While i was represented by an excellent attorney, she appeared not to have any defensive strategy except to request endless postponements of the preliminary hearing, and hope that midwife-friendly legislation would get passed that would make the case legally ‘moot’ before it came to trial.
Like the account in your presentation of the laboring woman facing a medically-unnecessary Cesarean that she didn’t want, and unable to enlist her husband to support and defend her position, I fully realized that my legal predicament reflected an e entrenched social phenomenon.
If the general conclusion in “society”, as reflected in my many friends, family, neighbors, church members, client families, city officials, etc), was to be solidly convinced and sure that childbirth was a normal biological event and that it was “right, proper and salutary” that civilized societies normally provide trained midwives to support the normal physiological events of labor, birth and new baby, a group of concerned citizens would have (as i described it) “saddled up their horses, galloped off to the courthouse and subsequently demand that the sheriff immediate “unhand” their midwife and that would have been the end of it.
Of course, my situation was the opposite of this.
After the legal impasse had gone on for more than a year, I in desperation began doing my own legal research at a local law library. After xeroxing hundreds of pages of the medical practice act, going back to 1876, I was able to prove to the D.A. that our state Legislature had never been declared non-medical mfry to be a crime in California, and that its practice by lay midwives under the rel. exemptions clause was currently and fully lawful.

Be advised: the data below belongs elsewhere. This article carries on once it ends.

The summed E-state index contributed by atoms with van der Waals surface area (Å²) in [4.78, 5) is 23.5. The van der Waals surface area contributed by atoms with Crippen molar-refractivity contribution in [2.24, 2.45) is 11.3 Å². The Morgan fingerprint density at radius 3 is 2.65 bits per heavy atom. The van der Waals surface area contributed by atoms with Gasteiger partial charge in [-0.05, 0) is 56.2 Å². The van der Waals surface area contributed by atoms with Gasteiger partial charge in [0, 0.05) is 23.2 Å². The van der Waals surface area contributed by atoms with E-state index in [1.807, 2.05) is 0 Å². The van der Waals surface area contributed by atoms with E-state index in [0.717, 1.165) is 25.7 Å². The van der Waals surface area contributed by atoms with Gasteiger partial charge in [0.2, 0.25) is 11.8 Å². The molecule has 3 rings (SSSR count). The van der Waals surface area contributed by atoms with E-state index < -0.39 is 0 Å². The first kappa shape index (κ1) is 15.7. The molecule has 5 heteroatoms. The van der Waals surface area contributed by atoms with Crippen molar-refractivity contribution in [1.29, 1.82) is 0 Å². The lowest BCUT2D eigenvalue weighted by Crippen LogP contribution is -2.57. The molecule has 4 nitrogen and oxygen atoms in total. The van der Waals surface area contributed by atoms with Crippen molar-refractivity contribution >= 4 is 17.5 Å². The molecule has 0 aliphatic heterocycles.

He subsequently dropped the changes against me were dropped during my 16th court appearance on April 29th, 1993. His statement on the court record (and repeated in a San Jose Mercury newspaper editorial on May 5th) identified my practice of lay midwifery to be legal. Based on this new revelation, the newspaper editorial challenged the California Medical Association (state chapter of the AMA) to stop using its political influence against ‘competent midwives like Ms Gibson’, and allow us instead to practice legally under state licensure.